The following videos explain the conditions that create freezing rain, sleet, and snow. 

Freezing Rain Explained is a video from the Weather Channel. The video includes a demonstration that science teachers could recreate with dry ice in their science labs. 



The Difference Between Snow, Sleet, and Freezing Rain is a video from a news channel in my hometown. This video not only does a good job of explaining the differences, it's also a good model for using some simple green screen effects to create an explanatory video.



Speaking of green screen effects, my ebook 50 Tech Tuesday Tips includes ideas and tutorials for creating green screen videos. Get your copy right here!

Old School Meets New School in Volley for Education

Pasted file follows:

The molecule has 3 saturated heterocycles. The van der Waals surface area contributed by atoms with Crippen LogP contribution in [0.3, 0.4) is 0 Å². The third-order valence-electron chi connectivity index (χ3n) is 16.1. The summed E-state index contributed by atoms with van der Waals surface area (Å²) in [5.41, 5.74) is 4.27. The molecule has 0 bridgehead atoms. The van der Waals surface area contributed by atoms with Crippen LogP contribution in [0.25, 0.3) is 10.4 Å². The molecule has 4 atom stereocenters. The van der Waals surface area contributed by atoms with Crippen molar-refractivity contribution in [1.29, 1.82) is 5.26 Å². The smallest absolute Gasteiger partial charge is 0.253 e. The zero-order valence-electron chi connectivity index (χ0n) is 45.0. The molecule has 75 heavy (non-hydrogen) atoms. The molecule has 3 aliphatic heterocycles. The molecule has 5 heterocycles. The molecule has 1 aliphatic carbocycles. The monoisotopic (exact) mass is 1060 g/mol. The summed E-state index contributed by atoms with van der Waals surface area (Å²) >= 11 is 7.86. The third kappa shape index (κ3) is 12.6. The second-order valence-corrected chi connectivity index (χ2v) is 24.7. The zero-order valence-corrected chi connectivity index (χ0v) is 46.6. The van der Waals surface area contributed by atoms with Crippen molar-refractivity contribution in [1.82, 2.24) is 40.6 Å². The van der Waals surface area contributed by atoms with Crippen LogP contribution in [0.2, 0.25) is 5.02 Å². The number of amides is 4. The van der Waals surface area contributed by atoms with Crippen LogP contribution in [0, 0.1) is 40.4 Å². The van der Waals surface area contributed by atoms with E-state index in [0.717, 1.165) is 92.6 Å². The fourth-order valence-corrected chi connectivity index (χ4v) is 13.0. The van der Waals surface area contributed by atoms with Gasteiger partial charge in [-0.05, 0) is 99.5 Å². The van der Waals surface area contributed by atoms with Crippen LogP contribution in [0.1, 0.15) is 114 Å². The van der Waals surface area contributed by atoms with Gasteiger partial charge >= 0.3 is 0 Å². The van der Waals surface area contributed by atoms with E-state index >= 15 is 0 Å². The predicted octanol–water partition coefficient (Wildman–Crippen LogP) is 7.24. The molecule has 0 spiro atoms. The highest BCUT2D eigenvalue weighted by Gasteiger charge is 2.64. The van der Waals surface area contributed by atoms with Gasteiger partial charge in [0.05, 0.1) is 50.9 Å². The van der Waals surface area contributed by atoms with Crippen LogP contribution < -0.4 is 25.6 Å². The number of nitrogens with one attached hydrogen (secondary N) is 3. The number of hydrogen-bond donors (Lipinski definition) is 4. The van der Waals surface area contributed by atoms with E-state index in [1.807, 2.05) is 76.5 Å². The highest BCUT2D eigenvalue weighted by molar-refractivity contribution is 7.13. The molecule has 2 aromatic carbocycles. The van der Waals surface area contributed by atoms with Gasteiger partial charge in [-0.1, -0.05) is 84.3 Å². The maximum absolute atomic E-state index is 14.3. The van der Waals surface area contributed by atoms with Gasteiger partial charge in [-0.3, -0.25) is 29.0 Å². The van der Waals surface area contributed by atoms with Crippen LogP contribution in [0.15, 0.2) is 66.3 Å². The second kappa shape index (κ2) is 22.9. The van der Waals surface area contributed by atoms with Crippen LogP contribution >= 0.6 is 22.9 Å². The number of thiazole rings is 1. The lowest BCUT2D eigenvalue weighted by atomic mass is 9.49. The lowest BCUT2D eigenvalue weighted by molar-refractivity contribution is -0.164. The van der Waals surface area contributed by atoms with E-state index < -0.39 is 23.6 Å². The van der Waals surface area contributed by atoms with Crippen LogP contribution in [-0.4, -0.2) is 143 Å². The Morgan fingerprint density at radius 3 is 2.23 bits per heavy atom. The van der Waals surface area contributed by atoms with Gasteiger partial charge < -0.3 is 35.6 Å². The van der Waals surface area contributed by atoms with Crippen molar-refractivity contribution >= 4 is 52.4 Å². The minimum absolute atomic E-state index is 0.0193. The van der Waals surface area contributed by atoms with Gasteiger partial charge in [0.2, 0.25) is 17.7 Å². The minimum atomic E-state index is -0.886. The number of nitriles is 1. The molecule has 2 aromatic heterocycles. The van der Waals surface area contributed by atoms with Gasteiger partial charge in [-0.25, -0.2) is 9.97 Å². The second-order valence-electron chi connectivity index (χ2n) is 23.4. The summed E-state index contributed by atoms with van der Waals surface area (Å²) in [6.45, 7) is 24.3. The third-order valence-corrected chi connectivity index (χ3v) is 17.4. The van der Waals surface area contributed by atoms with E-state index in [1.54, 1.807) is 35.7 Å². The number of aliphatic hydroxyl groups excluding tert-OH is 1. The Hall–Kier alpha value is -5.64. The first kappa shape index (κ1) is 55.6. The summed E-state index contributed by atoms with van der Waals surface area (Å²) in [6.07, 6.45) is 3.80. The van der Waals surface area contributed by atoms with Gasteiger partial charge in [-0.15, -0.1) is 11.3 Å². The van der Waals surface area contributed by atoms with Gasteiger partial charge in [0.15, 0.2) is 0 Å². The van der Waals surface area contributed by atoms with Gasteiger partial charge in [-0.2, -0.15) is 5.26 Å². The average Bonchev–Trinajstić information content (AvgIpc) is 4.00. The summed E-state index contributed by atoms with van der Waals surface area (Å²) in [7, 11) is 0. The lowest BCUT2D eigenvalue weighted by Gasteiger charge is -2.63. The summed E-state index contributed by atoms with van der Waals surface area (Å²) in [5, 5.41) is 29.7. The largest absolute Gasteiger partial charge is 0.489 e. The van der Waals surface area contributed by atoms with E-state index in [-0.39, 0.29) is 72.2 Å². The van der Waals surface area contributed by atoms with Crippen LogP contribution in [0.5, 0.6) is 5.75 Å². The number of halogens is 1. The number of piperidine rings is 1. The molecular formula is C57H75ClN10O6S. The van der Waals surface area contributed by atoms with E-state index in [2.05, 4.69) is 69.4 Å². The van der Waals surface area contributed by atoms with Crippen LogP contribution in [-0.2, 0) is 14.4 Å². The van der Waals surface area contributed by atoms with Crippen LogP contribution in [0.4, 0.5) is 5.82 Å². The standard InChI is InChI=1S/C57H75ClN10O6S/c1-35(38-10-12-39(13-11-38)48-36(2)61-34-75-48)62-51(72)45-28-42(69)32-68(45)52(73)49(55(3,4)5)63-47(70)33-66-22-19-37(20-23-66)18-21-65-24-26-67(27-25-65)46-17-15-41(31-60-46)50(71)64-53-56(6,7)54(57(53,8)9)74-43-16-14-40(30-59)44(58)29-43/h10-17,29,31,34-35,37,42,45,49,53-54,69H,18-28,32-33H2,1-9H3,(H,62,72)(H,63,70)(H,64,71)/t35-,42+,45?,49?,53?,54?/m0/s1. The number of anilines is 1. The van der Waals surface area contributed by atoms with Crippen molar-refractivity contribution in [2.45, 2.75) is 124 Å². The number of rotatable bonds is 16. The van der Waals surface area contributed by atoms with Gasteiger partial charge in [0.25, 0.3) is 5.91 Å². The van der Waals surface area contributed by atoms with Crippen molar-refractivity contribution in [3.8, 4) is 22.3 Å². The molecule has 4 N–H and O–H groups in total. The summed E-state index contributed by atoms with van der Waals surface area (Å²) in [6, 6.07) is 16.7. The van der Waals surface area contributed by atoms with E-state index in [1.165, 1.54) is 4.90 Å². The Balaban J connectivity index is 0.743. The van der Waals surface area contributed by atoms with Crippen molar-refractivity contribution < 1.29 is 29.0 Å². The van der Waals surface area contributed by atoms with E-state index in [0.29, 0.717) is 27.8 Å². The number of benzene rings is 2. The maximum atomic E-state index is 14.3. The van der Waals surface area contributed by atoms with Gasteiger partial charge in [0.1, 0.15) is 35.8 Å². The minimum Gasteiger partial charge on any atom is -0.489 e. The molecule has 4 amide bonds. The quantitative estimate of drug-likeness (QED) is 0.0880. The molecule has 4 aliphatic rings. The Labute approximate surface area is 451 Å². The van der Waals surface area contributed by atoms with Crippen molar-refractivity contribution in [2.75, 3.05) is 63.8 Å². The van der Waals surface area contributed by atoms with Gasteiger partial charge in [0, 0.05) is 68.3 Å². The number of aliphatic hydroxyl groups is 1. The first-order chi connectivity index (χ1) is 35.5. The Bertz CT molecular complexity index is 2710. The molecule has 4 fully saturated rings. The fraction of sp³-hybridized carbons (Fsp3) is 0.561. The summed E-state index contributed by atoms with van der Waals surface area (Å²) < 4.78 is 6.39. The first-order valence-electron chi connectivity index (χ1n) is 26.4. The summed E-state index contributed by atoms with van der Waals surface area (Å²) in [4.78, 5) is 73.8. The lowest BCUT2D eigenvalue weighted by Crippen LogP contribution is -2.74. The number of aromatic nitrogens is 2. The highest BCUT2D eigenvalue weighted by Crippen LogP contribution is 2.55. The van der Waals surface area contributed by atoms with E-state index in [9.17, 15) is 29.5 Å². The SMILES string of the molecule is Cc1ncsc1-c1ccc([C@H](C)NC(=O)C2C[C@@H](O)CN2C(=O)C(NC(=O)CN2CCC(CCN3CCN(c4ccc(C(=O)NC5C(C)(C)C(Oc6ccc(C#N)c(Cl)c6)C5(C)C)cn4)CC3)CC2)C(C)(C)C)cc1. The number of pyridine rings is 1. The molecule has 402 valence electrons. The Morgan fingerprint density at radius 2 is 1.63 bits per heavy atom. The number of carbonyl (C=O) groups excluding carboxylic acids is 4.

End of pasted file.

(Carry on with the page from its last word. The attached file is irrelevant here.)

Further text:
Last week I wrote a lengthy blog post and shared a few videos about an exciting new messaging platform called Volley. Even though I spent a long time dabling in Volley and setting up some spaces in it, I never really settled on a great, quick description of it. Then on Friday afternoon as I was walking my dogs it hit me, Volley is like if message boards or listserves (I'm really dating myself with that reference) had video and audio components. 

If you're about my age or older, you probably remember the first online courses being almost entirely text-based and conducted through a message board or listserve platform. In those courses you would have a section for group discussion (with perhaps some subsections) and a section for dialogue with just the instructor. You'd write to participate in the discussions.